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Running promotes chronicity of arthritis by local modulation of complement activators and impairing T regulatory feedback loops
  1. Isabelle Cambré1,2,
  2. Djoere Gaublomme1,2,
  3. Nadia Schryvers1,2,
  4. Stijn Lambrecht1,
  5. Rik Lories3,4,
  6. Koen Venken1,2,
  7. Dirk Elewaut2
  1. 1 Faculty of Medicine and Health Sciences, Department of Internal Medicine and Pediatrics (Rheumatology Unit), Ghent University, Ghent, Belgium
  2. 2 Molecular Immunology and Inflammation Unit, VIB Center of Inflammatory Research, Ghent, Belgium
  3. 3 Division of Rheumatology, Katholieke Universiteit Leuven Hospital, Leuven, Belgium
  4. 4 Laboratory of Tissue Homeostasis and Disease, Skeletal Biology and Engineering, Department of Development and Regeneration, Katholieke Universiteit Leuven, Leuven, Belgium
  1. Correspondence to Dr Dirk Elewaut, Faculty of Medicine and Health Sciences, Department of Internal Medicine and Pediatrics (Rheumatology Unit), Ghent University, Molecular Immunology and Inflammation Unit, VIB Center for Inflammation Research, Corneel Heymanslaan 10, Gent 9000, Belgium; dirk.elewaut{at}ugent.be

Abstract

Objectives The mechanisms driving onset of joint inflammation in arthritides such as rheumatoid arthritis and spondyloarthritis and the conversion to disease chronicity are poorly understood. We hypothesised mechanostrain could play an instrumental role herein by engaging local and/or systemic pathways, thereby attenuating disease course and outcome.

Methods The development of collagen antibody-induced arthritis (CAIA) in C57BL/6 mice was evaluated both clinically and histologically under different loading regimens: control, voluntary running or hindpaw unloading. Bone surface porosity was quantified by high-resolution µ-CT. Gene expression analyses were conducted by microarrays and qPCR on microdissected entheses, murine and human synovial tissues (both normal and inflamed). Serum cytokines and chemokines were measured by ELISA. The influence of complement activation and T regulatory (Treg) cell function on the induction and resolution phase of disease was studied by respectively pharmacological modulation and conditional Treg depletion.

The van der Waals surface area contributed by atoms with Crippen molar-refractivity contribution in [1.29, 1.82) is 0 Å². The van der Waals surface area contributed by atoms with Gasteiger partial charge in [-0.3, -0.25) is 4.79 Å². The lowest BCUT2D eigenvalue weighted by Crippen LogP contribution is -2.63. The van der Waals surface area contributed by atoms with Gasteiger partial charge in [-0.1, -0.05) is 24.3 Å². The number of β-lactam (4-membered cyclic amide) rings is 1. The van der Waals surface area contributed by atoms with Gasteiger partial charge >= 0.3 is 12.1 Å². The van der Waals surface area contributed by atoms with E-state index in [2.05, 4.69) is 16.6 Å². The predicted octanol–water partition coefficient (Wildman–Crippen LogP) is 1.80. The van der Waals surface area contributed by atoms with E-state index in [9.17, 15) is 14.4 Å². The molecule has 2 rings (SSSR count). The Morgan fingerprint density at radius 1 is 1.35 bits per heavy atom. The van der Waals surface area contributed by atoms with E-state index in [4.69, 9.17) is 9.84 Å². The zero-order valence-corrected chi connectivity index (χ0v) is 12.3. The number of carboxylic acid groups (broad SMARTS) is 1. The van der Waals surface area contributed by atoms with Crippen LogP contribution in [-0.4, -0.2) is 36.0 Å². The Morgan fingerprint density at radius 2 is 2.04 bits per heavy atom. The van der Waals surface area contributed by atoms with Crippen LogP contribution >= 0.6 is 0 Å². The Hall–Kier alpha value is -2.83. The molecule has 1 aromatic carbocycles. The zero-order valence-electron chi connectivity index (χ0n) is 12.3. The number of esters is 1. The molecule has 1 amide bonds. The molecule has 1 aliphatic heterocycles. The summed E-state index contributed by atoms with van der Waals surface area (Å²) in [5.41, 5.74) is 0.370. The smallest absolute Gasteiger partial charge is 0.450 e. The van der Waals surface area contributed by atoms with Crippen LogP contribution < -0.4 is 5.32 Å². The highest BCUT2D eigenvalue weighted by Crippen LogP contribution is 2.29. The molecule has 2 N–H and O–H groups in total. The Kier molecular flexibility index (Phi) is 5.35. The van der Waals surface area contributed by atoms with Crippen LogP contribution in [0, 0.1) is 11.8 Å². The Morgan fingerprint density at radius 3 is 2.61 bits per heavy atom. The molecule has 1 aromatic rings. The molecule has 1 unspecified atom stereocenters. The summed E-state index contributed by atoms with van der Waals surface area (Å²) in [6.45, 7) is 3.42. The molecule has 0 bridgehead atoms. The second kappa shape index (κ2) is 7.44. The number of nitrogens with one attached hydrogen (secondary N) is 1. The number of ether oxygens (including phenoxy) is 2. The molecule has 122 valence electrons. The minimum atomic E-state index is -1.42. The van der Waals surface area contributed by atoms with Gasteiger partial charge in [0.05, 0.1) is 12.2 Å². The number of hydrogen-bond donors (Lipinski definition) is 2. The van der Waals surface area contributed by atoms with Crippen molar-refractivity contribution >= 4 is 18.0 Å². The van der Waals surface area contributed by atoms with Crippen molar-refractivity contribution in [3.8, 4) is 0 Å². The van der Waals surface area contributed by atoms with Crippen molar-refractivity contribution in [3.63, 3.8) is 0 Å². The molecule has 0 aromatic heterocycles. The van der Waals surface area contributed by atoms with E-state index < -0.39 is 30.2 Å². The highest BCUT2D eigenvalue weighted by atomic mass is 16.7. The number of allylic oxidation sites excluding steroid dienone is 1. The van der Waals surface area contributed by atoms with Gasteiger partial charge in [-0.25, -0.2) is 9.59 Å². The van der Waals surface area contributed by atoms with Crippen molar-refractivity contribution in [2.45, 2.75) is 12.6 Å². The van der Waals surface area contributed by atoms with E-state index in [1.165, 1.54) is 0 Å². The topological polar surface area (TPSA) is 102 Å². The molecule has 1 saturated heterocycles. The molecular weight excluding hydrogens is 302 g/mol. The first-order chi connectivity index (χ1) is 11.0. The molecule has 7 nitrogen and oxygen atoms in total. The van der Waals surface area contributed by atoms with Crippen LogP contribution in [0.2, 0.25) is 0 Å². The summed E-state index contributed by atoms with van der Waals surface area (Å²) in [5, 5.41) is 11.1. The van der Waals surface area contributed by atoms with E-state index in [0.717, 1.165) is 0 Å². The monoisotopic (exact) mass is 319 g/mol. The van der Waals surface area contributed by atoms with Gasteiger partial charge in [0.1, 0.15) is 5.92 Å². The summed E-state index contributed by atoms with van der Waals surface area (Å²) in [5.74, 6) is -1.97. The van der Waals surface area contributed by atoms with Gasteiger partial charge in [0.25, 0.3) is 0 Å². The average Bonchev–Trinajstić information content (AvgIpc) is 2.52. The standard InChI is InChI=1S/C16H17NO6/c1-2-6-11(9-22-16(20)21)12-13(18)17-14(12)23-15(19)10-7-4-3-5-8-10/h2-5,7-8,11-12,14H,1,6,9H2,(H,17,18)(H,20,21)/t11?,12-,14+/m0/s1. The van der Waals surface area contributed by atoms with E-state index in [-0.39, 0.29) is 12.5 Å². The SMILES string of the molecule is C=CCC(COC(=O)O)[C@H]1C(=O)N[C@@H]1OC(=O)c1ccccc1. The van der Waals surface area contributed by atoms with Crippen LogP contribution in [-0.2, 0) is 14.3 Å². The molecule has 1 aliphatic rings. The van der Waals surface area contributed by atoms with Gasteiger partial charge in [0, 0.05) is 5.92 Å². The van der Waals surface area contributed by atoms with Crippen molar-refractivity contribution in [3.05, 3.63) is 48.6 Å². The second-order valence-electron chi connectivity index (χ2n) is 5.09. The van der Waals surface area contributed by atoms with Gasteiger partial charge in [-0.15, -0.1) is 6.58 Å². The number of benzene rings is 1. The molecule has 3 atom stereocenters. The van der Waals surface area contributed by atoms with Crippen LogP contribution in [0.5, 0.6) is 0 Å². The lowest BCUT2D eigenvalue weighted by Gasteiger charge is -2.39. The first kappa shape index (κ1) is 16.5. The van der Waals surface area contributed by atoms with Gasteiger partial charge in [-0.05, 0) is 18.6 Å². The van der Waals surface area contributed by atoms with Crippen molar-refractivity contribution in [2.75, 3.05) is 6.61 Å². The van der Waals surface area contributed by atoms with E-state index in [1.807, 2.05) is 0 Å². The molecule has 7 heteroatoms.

Results Voluntary running strongly impacts the course of arthritis by impairing the resolution phase of CAIA, leading to more persistent inflammation and bone surface porosity. Mechanical strain induced local complement activation, increased danger-associated molecular pattern expression, activating Fcγ receptors as well as changes in fibroblast phenotype. Interestingly, complement C5a receptor blockade inhibited the enhanced joint pathology caused by voluntary running. Moreover, Treg depletion led to a loss of disease resolution in CAIA mice, which was not observed under voluntary running conditions.

Conclusions Running promotes onset and chronicity of arthritis by local upregulation of complement activators and hampering regulatory T cell feedback loops.

  • mechanostrain
  • transition to chronicity
  • complement activation
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Footnotes

  • Handling editor Josef S Smolen

  • Correction notice This article has been corrected since it published Online First. The affiliation details have been corrected.

  • Contributors The project was designed, conceived and planned by IC, SL, RL, DE and KV and the experiments were performed by IC, NS, KV and DG. The data were analysed by IC, DG, KV and DE and the paper was written and edited by IC, DE and KV.

  • Funding DE is supported by FWO-Flanders, Fonds voor Wetenschappelijk Reumaonderzoek (FWRO), Council of Ghent University and interuniversity Attraction Pole grant Devrepair from Belspo Agency (project P7/07) and an FWO Excellence of Science (EOS) grant. RJUL is supported by FWO-Flanders, KU Leuven and interuniversity Attraction Pole grant Devrepair from Belspo Agency (project P7/07) and an FWO Excellence of Science (EOS) grant. KV is supported by FWO-Flanders and VLAIO. DG is supported by FWO-Flanders.

  • Competing interests None declared.

  • Patient consent for publication Obtained.

  • Ethics approval The ethical committee of the University Hospital of Leuven granted permission to perform this study with human samples. Animal experiments were approved by and conducted according to the guidelines of the Ethics Committee of Laboratory Animals Welfare of Ghent University

  • Provenance and peer review Not commissioned; externally peer reviewed.

  • Data sharing statement The data that support the findings in this study are available from the corresponding author upon request.

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